Trump and Erdogan to work toward finding Syria consensus

Geneva Matthews
May 17, 2017

On Tuesday, U.S. President Donald Trump greeted Turkish President Recep Tayyip Erdogan at the White House. Mr Trump also had a call with King Abdullah of Jordan earlier today, another United States ally in the Middle East.

Erdogan's visit comes after he won a historic referendum last month which gave him more executive powers as the President. So why is the pro-Erdo─čan media dropping hints that Turkey could cut its ties with the an instant?

But the SDF's ranks, which estimates place at anywhere between 25,000 and 45,000 fighters, remain dominated by the YPG, which also retains control of the alliance's command, analysts say.

The U.N. has warned damage to the Tabqa dam - Syria's largest - could lead to massive flooding, and a source who works with the dam's technicians said they had fled the structure as fighting drew near in recent days.

The White House meeting comes amid intense and complex global diplomacy over the war in Syria, where Turkey and the United States both support forces in opposition to President Bashar al-Assad's government.

Earlier this month Turkey, Russia and Iran agreed to work together as guarantors of "safe zones" in Syria, excluding any USA involvement. The rollout of this is to try and smooth over feelings over this change in policy you mentioned, which is that the United States has chose to go in a direction in Syria that Turkey doesn't agree with.

Erdogan is expected to call on the Trump administration to reduce cooperation with the Kurdish YPG and renew demands for the extradition of Fethullah Gulen, a US -based cleric whom the Turkish president accuses of masterminding last year's failed coup.

All Trump's interactions with Erdogan are overshadowed by his family's business holdings in the country.

Turkey considers the YPG an extension of the outlawed Kurdistan Workers' Party, or the PKK, which is considered a terrorist group by Turkey, the United States, and Europe.

Erdogan reiterated that his meeting with Trump tomorrow would be decisive for the future of bilateral ties.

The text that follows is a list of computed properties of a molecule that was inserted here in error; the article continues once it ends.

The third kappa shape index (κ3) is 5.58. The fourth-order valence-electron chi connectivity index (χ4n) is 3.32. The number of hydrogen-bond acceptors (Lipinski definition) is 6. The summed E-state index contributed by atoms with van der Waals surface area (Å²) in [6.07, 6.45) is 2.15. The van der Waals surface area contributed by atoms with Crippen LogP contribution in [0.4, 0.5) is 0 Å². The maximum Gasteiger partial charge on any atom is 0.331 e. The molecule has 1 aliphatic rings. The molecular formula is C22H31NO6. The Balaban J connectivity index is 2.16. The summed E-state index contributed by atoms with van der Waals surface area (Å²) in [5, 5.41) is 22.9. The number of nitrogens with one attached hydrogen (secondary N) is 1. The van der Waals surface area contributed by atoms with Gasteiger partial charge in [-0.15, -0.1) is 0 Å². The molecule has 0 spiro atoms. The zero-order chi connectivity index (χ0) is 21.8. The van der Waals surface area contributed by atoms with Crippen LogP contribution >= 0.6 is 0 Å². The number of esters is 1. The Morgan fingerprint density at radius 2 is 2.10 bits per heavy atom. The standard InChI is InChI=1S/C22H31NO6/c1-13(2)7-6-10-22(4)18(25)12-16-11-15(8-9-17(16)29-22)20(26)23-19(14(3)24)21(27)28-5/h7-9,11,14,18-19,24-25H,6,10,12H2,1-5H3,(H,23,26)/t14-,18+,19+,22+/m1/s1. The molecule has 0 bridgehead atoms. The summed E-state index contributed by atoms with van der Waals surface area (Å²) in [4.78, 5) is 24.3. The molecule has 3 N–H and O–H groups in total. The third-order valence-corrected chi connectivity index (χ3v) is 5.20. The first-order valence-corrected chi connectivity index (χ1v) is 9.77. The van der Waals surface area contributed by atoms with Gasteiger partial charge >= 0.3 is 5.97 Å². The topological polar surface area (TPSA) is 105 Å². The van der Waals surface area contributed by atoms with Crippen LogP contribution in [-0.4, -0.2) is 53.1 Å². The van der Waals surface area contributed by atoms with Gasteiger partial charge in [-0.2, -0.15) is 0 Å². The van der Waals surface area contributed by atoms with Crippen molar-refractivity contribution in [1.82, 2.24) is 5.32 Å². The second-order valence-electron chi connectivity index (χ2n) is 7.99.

Both Erdogan and Zarrab have been tied to a 2013 corruption scandal in Turkey, which sparked the pending US prosecution. "We've had a great relationship and we will make it even better", Trump said as he sat in the Oval Office beside his Turkish counterpart.

Erdogan is also expected to continue to pressure the United States to extradite cleric Fethullah Gulen, whom the Turkish president blames for an attempted coup last July, and to drop an Iran sanctions case against a wealthy Turkish-Iranian businessman. On April 25, Turkish warplanes bombed Kurdish militia bases in Syria and Iraq, killing at least 20 fighters.

But the meeting will take place with a White House still responding to what a senior US official said was disclosure of classified information about an Islamic State terror threat involving laptop computers on aircraft.

Zarrab's prosecution had been brought by Preet Bharara, the former USA attorney for the Southern District of NY, who was sacked in March along with other US attorneys named under President Barrack Obama.

Erdogan criticized the move before leaving Turkey, but in a more measured tone than his administration took last week when the news originally came out. "I don't think we have anything to lose in this meeting". "However, at the moment it is necessary, and we will be doing that at military level at a meeting in Istanbul or in Ankara".

Still, some in the Turkish government remain optimistic about how Mr Trump will deal with Ankara.

Yet Ankara is moving cautiously, also speaking with Russia, Assad's main backer, about possible joint operations in the war-torn country.

Other reports by VideoGamingPros

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